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M.J. Blaquiere's daughter Beth was born prematurely in March 1980 and spent the first three months of her life in the hospital. Submitted photo.

Scientists search for ‘pregnancy dipstick’ to predict labour

WCVM researchers are working to develop a test that could help give expectant mothers and their physicians more notice of an impending delivery.

While Dr. Daniel MacPhee left his previous faculty appointment at Memorial University of Newfoundland to join the Western College of Medicine (WCVM) faculty in 2012, the cross-country move to the University of Saskatchewan (USask) was still a homecoming of sorts for the reproductive scientist.

“USask has a long tradition — a very long tradition — of reproductive science research excellence,” explains MacPhee, an associate professor in the WCVM’s Department of Veterinary Biomedical Sciences.

As part of the One Reproductive Health Group at USask, MacPhee collaborates with scientists at the WCVM and from across campus, all of whom focus on reproductive biology.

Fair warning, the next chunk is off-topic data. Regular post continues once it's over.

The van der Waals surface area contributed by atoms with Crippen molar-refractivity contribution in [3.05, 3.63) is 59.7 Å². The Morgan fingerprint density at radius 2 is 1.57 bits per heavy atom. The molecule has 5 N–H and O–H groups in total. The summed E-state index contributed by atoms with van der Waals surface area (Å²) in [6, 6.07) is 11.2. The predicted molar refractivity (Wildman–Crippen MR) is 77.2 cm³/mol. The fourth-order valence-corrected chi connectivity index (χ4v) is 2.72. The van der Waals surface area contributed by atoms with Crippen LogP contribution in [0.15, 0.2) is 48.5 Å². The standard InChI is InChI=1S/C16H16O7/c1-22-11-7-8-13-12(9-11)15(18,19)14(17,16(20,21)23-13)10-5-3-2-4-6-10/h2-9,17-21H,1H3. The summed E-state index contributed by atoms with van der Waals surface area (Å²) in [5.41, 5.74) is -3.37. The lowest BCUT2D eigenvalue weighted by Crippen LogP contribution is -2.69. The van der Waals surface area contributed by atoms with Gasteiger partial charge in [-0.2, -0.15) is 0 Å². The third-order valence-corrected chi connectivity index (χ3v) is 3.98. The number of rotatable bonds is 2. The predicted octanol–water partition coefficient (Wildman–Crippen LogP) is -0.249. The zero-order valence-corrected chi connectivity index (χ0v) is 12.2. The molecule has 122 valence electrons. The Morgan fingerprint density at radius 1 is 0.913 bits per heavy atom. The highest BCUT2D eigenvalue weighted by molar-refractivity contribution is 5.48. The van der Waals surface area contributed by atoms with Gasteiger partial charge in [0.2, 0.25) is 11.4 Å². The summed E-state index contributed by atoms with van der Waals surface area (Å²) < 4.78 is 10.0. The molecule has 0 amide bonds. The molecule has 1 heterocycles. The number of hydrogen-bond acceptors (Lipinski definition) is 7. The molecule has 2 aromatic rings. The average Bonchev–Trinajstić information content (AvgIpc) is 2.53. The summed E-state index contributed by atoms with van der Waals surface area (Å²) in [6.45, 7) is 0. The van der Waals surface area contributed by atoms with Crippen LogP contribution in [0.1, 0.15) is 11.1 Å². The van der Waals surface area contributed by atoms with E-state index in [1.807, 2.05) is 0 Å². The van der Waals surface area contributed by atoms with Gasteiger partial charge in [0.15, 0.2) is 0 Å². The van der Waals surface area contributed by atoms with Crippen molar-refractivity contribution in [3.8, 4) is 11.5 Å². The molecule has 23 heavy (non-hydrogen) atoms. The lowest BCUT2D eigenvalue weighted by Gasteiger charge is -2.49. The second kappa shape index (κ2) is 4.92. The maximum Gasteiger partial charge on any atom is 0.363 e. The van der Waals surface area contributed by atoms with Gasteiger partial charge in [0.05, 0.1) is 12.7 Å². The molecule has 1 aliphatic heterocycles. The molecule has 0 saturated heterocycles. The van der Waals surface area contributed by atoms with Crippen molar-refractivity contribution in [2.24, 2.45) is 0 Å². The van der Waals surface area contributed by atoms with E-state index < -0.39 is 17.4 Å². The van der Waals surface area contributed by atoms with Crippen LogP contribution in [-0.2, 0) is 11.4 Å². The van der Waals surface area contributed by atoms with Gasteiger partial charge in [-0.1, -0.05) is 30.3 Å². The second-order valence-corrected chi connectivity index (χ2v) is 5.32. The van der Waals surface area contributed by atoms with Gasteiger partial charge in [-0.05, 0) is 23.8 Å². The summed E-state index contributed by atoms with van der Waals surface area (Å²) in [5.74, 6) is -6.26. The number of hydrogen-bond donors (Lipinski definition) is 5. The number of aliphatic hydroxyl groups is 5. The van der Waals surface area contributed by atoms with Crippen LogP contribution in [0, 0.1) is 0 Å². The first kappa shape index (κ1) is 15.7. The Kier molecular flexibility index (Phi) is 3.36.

“So by coming here, I have lots of colleagues that we can work with and collaborate with, and that makes for a richer experience.”

MacPhee and members of his research lab focus on how the uterine wall and placenta function and change during pregnancy. They’re working to develop a better understanding of the uterus during pregnancy by searching to identify potential markers that would more accurately indicate the approach of labour.

A delivery that occurs earlier than 37 weeks of gestation is described as a pre-term birth. In Canada, about eight per cent of all deliveries are pre-term births, and these account for about two-thirds of infant deaths.

While there may be some indicators that labour is approaching, there are no reliable signs or markers that can accurately predict when the onset of labour is imminent.